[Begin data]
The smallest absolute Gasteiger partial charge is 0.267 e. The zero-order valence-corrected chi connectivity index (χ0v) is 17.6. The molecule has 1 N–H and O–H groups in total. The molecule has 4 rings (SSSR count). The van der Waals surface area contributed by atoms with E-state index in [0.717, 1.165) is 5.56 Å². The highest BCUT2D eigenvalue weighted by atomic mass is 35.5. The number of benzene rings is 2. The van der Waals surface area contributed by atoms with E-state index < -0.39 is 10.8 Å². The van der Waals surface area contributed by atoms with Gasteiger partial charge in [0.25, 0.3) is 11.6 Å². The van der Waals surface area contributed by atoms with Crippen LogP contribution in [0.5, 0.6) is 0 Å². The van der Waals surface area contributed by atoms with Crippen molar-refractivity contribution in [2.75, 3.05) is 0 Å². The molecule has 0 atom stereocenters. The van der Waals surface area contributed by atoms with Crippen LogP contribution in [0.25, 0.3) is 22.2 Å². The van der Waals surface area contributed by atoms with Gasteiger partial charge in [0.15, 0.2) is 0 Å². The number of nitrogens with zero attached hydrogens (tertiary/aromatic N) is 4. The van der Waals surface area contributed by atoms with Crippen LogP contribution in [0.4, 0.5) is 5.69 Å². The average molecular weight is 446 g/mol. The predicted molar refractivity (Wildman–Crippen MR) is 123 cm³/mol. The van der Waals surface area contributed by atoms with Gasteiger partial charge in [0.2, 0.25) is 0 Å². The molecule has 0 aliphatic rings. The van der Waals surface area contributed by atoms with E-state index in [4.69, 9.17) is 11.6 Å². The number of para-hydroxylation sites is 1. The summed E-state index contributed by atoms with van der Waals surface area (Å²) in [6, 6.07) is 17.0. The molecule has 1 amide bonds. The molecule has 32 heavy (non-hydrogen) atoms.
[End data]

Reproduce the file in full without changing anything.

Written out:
The smallest absolute Gasteiger partial charge is 0.267 e. The zero-order valence-corrected chi connectivity index (χ0v) is 17.6. The molecule has 1 N–H and O–H groups in total. The molecule has 4 rings (SSSR count). The van der Waals surface area contributed by atoms with E-state index in [0.717, 1.165) is 5.56 Å². The highest BCUT2D eigenvalue weighted by atomic mass is 35.5. The number of benzene rings is 2. The van der Waals surface area contributed by atoms with E-state index < -0.39 is 10.8 Å². The van der Waals surface area contributed by atoms with Gasteiger partial charge in [0.25, 0.3) is 11.6 Å². The van der Waals surface area contributed by atoms with Crippen LogP contribution in [0.5, 0.6) is 0 Å². The van der Waals surface area contributed by atoms with Crippen molar-refractivity contribution in [2.75, 3.05) is 0 Å². The molecule has 0 atom stereocenters. The van der Waals surface area contributed by atoms with Crippen LogP contribution in [0.25, 0.3) is 22.2 Å². The van der Waals surface area contributed by atoms with Gasteiger partial charge in [0.15, 0.2) is 0 Å². The number of nitrogens with zero attached hydrogens (tertiary/aromatic N) is 4. The van der Waals surface area contributed by atoms with Crippen LogP contribution in [0.4, 0.5) is 5.69 Å². The average molecular weight is 446 g/mol. The predicted molar refractivity (Wildman–Crippen MR) is 123 cm³/mol. The van der Waals surface area contributed by atoms with Gasteiger partial charge in [0.2, 0.25) is 0 Å². The molecule has 0 aliphatic rings. The van der Waals surface area contributed by atoms with E-state index in [4.69, 9.17) is 11.6 Å². The number of para-hydroxylation sites is 1. The summed E-state index contributed by atoms with van der Waals surface area (Å²) in [6, 6.07) is 17.0. The molecule has 1 amide bonds. The molecule has 32 heavy (non-hydrogen) atoms.